Long before RAM, CDs, or vinyl were a twinkle in anyone’s eye, biology had already evolved the world’s most brilliant information storage system.
“Take a single human cell. There’s a string 3 billion letters long that stores all the information your body needs to build, repair, and change itself over the course of a lifetime,” says B.N. Queenan, Executive Director of Research at Harvard’s NSF-Simons Center for Quantitative Biology. “And somehow all that gets packed into a structure much smaller than the cross section of a human hair.”
This breath-taking cellular packing strategy is accomplished by chromosomes, the molecular complex of DNA and proteins that compact the entire genetic material of a living thing into its nucleus. A vast army of proteins seamlessly condense or expand DNA on demand, hiding certain areas while making others available, twisting, dragging, and rearranging portions of the DNA as needed. But what are the the physical tricks and tactics that make this possible?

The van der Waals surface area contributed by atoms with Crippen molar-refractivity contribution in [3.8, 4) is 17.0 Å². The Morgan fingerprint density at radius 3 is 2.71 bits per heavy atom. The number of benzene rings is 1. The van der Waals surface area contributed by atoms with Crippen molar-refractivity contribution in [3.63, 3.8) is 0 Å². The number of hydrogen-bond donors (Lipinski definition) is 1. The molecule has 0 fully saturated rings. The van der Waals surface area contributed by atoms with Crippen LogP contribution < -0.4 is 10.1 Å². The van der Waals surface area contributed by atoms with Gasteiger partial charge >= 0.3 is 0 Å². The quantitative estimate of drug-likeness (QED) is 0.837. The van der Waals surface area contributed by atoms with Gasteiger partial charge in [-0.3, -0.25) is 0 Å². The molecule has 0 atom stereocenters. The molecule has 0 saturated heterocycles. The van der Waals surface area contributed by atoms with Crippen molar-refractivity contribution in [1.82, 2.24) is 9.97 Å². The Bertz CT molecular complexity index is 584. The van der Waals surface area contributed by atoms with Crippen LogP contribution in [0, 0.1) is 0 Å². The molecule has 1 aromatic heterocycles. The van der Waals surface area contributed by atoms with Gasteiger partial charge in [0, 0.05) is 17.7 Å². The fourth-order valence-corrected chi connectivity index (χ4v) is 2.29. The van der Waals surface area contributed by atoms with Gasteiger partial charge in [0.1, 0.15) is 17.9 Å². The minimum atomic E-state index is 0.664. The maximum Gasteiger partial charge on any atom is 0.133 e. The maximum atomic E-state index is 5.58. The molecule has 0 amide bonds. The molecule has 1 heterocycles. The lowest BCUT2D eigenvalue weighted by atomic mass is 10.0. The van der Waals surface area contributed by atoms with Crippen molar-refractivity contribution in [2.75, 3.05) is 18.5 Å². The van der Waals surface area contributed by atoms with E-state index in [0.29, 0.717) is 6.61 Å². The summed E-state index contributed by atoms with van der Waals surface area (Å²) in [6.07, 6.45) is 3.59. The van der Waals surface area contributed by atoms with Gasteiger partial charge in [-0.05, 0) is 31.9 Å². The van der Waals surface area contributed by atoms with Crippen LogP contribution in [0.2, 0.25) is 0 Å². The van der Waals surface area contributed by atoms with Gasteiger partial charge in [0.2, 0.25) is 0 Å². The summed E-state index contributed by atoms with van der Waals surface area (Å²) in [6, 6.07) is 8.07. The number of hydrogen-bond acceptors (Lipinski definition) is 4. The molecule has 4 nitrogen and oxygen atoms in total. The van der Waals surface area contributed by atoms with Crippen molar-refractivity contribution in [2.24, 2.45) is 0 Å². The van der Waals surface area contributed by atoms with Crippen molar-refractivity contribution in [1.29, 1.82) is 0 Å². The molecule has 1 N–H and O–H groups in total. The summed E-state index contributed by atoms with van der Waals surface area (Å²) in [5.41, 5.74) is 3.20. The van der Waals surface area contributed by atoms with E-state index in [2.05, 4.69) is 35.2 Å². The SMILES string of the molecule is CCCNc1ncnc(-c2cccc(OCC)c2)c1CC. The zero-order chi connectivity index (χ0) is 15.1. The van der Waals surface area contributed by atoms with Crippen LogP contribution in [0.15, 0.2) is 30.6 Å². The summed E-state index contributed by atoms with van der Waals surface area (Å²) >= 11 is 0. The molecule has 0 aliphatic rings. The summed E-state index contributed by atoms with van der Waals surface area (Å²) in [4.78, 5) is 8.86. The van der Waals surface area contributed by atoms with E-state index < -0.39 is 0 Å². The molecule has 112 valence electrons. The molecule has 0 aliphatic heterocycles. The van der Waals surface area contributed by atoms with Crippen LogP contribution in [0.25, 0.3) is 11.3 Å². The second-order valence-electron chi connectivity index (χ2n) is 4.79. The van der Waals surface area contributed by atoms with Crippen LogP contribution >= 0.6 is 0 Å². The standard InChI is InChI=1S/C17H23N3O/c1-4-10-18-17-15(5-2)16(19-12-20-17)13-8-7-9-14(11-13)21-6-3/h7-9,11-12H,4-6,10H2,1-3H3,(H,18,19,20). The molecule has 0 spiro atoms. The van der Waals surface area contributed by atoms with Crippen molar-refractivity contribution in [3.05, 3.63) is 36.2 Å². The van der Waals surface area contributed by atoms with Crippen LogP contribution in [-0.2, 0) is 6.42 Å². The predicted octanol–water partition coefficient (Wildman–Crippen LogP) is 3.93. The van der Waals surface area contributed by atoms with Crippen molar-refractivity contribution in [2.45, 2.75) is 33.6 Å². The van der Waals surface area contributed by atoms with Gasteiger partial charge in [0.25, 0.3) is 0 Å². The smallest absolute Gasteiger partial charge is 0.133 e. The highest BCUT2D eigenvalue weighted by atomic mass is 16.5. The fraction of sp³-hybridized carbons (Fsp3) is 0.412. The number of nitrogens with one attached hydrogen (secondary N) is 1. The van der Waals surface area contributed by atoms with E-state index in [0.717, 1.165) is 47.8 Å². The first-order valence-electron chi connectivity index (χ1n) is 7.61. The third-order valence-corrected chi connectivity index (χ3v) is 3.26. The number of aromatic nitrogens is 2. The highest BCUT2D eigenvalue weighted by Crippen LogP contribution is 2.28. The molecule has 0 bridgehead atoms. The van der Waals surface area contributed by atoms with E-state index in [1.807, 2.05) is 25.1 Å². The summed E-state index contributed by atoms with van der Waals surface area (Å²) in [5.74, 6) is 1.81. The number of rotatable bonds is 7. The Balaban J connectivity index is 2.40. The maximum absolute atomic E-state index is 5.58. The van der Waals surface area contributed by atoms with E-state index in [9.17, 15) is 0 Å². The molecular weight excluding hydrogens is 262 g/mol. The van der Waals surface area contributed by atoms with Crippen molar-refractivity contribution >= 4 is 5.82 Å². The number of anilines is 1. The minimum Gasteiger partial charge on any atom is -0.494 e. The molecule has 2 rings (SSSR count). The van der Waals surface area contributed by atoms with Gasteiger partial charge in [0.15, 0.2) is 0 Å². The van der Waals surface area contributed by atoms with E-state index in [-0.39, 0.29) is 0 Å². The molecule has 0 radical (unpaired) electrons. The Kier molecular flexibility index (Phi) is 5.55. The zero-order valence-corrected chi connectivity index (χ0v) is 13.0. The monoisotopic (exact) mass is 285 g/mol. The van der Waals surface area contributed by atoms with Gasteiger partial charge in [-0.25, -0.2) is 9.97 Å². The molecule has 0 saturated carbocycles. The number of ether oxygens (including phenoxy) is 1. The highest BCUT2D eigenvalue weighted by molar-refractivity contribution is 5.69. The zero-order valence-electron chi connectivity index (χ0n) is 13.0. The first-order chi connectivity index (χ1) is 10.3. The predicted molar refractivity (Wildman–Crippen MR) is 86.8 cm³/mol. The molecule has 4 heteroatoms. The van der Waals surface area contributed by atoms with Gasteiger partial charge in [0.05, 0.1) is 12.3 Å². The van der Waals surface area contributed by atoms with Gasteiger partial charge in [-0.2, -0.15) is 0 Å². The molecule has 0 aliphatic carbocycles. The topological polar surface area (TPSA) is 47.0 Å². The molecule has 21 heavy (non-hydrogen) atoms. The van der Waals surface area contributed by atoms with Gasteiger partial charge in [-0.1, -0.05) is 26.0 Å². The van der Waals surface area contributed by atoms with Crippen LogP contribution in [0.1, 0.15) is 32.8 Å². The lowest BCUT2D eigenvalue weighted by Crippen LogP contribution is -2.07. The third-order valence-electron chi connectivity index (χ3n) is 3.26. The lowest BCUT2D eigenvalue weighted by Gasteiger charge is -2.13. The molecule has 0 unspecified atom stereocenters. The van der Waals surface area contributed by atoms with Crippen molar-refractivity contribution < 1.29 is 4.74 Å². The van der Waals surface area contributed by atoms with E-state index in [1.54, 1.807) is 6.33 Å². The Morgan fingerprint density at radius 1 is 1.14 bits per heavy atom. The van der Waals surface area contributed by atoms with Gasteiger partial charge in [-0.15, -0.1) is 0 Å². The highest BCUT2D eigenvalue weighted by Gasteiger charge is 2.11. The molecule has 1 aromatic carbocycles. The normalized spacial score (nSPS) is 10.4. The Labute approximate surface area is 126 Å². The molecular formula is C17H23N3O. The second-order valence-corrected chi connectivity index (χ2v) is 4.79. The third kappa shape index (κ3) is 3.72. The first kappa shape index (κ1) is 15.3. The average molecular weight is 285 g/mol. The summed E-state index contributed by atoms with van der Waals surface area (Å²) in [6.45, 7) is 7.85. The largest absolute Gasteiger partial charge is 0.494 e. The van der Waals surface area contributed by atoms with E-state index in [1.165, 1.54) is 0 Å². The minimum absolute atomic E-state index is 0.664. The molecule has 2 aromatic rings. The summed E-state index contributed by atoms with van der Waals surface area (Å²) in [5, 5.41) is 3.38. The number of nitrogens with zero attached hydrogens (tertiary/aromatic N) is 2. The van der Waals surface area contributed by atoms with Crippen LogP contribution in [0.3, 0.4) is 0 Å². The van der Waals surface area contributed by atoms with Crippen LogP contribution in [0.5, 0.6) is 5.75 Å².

“We wish to provide descriptions of global chromosomal processes from an entirely new perspective in which chromosomes are considered as mechanical objects,” says Nancy Kleckner, Herchel Smith Professor of Molecular Biology. “In this view, important fundamental features of chromosomal processes are manifestations of the accumulation, release and redistribution of mechanical forces (stresses) within/along/between/among chromosomes and sub-chromosomal domains.”
Capturing the delicate dynamics by which chromosomes push and pull, wind, curl, unfold and jiggle is no easy task. Chromosomes are exceedingly small, as are the forces in question.
Enter Irina Martynenko, a research fellow in Biophotonics at the Federal Institute for Materials Research and Testing in Berlin and visiting scholar at the NSF-Simons Center for Quantitative Biology at Harvard. “My research unites two strands of nanoworld inquiry,” says Martynencko. “I combine my core expertise in nanooptics/nanophotonics with investigations into the nanoscale processes occurring in living cells.”
Working with postdoctoral fellow Maria Mukhina, Martynencko is developing strategies to deliver mechanoluminescent nanocrystals into the nucleus. “These crystals are a little bit springy. They can be compressed when they are pushed on,” says Martynenko. “Then when they relax, they emit light. We want to use that emitted light to measure the forces experienced by chromosomes.”
“It’s a very ambitious project,” says Queenan. “But imagine how you’d feel if you could watch chromosomes sparkling and finally figure out what they’re up to.”